Pastor's Blog: This Too Shall Pass

 |  Pastor's Blog  |  Dr. Doug Dortch

You’d be hard pressed to tell it from the bright and sunny skies we’re enjoying today, but these last two weeks have been extremely difficult for so many who live in coastal regions. As the meteorologists have noted, these days marked the first time in recorded history that two Category Four hurricanes have made landfall on American soil. We can only hope that such history never repeats itself. 

But of course, while we can hope that these sorts of storms stay away, we understand that there’s no chance of fully avoiding them. As I learned during my Florida days, contending with bad weather is not a matter of “if” but a matter of “when.” Storms are inevitable. You don’t have to live along a coastline to understand that truth.

However, now that we are several days past both Harvey and Irma (storms that will never lend their names to another hurricane again), I’ve been thinking about lessons we might learn from them. It’s been a practice of mine always to take the time to reflect upon even the harshest of experiences because those are usually the ones that, despite their harshness, generate the deepest learning. So, here are some post-hurricane reflections:

(1)   Storms are ultimately unpredictable. As we saw this past week, even with the best science, nature tends to move at its own pace and along its own course. How many times did parts of South Texas and Florida think they were going to get hammered, only to see the storm swerve in a direction to make landfall someplace else? And how many times in response to those changes of direction did communities breathe a sigh of relief, only to experience unforeseen flooding because of the storm’s peculiar effects? It would be nice if we could map out in detail every aspect of a storm’s character, but though we’ve made remarkable progress over the years, the fact remains that such adversity comes upon us in ways for which we could never be fully prepared.

(2)   Some people simply refuse to heed all warning. I was impressed with the response of government officials prior to the arrival of the storms. From the President and FEMA officials down to the governors and even town mayors, people in positions of responsibility did their best to prepare folk in the projected path of the storm to get out or be prepared to suffer the consequences. I preached a funeral in Tallahassee last Friday and I can vouch for the fact that vast numbers of Floridians heeded those calls as I worked my way through all manner of Alabama back roads to avoid the bumper to bumper traffic on the primary roadways in my drive back to Birmingham. But if you watched the news of the storm’s arrival (as so many of us did), then surely you were as astounded as I that there were still some souls who felt it more sensible to “ride out the storm.” Even when the 11th hour came and first responders told the public, “You’re on your own,” there were some who hunkered down and refused to budge. Seeing the damage and hardship that so many of them suffered, the logic of their actions escapes me. I will grant that while some of those who remained did so because they were physically unable or poor of options that others enjoyed, most of the people who stayed behind were simply stubborn.

(3)   Life will never be the same for many. Having gone through several hurricanes, I understand that there’s much hype the media create in order to assure people watch their newscasts. Most of the time the weather really isn’t as bad as projected…for most people. But there are always some who find themselves in low-lying areas or in high-rise apartments where the winds speeds are ramped up beyond the ones recorded. And as was the case these past two weeks, there were countless individuals who experienced devastation because nothing of the sort had ever happened before and no one knew how to prepare. Regardless, once the clouds part and the sunshine returns, the memories of the devastation will linger long afterward. I can remember my time in Elba, Alabama, where the flood of 1990 left a foot and a half of water on the second floor of the church! You speak with anyone who lived there during that time and they will tell you chapter and verse of stories that changed them forever. Harvey and Irma will do the same for so many. I’m sure of it.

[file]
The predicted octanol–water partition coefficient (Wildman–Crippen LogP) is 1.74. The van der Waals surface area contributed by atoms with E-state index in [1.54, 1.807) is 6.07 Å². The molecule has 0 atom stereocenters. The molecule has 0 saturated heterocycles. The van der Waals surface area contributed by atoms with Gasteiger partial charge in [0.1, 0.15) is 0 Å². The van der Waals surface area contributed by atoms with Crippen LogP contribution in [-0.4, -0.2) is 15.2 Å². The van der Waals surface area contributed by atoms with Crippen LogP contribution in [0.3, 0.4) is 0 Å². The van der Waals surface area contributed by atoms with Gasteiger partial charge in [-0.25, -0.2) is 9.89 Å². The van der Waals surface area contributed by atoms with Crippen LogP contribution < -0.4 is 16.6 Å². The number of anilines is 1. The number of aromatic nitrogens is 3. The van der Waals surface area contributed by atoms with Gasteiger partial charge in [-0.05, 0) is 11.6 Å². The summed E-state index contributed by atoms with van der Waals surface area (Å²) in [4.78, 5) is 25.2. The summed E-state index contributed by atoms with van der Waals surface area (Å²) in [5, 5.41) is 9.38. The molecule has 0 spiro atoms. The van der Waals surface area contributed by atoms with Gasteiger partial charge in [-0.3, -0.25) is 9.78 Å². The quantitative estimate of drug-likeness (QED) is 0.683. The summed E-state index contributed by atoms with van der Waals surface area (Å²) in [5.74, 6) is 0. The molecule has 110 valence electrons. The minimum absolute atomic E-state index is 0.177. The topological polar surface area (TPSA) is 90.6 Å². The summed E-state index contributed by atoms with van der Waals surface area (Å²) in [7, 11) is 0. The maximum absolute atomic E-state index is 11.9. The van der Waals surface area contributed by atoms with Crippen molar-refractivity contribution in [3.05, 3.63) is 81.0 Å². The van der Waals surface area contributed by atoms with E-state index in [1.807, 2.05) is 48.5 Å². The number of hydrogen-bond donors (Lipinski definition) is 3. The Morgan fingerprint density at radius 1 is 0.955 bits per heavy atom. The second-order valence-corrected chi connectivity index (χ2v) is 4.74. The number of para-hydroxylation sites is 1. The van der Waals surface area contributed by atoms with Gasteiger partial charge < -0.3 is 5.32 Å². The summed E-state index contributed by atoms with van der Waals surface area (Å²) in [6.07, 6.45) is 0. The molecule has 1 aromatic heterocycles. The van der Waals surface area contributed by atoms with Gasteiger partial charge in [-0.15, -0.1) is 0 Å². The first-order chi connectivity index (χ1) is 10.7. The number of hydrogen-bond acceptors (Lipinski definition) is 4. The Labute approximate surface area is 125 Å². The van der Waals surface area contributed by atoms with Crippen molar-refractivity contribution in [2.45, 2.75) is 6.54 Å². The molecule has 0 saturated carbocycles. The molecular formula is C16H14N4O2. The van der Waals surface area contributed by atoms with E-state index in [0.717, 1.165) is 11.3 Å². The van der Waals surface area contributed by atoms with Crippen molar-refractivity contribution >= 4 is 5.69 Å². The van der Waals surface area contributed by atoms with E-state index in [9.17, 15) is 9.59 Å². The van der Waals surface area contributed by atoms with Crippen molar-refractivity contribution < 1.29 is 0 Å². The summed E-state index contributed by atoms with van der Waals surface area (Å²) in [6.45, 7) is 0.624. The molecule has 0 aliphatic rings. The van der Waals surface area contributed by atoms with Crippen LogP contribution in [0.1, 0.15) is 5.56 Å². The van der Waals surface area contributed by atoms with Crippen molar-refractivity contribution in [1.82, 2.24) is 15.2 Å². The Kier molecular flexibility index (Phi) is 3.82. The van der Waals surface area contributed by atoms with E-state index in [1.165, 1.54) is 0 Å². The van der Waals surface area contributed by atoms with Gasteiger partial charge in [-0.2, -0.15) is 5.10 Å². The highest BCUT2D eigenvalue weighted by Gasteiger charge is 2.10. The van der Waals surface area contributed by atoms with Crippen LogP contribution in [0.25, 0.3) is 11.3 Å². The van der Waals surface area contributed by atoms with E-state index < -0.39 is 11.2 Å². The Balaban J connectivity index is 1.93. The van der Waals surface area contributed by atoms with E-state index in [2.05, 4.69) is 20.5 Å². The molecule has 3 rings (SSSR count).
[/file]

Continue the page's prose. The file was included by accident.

Aside from some serious rain the first part of the week, Birmingham was spared the effects of the storm.  But there will be other challenges we will be called upon to face, not so much weather-related as life-related, that will require us to draw upon lessons like those I have just outlined in order to get past the heartaches and headaches to a better place. 

We won’t be able always to predict them. Sometimes we will fail to pay attention to the warning signs.  The aftermath of the storms will inevitably leave us different people. But the hope we have as Christians is that we never have to go through them alone, and whatever difficulties they leave behind can be met with a grace that is sufficient for our every need. 

So, let’s keep praying for all of those who experienced serious setbacks from Harvey and Irma (and let’s be quick to give money toward their recovery). But let’s also give thought to what we must do to make it through the setbacks that will inevitably come upon us. Faith is the all-important first step, for when the heavens rumble and the foundations shake, it’s always good to know that our ultimate hope is in One whom even the winds and waves obey.

“My heart is in anguish within me; the terrors of death have fallen on me.  Fear and trembling have beset me; horror has overwhelmed me.  I said, ‘Oh, that I had the wings of a dove! I would fly away and be at rest.  I would flee far away and stay in the desert; I would hurry to my place of shelter, far from the tempest and storm’” (Psalm 55:4-8).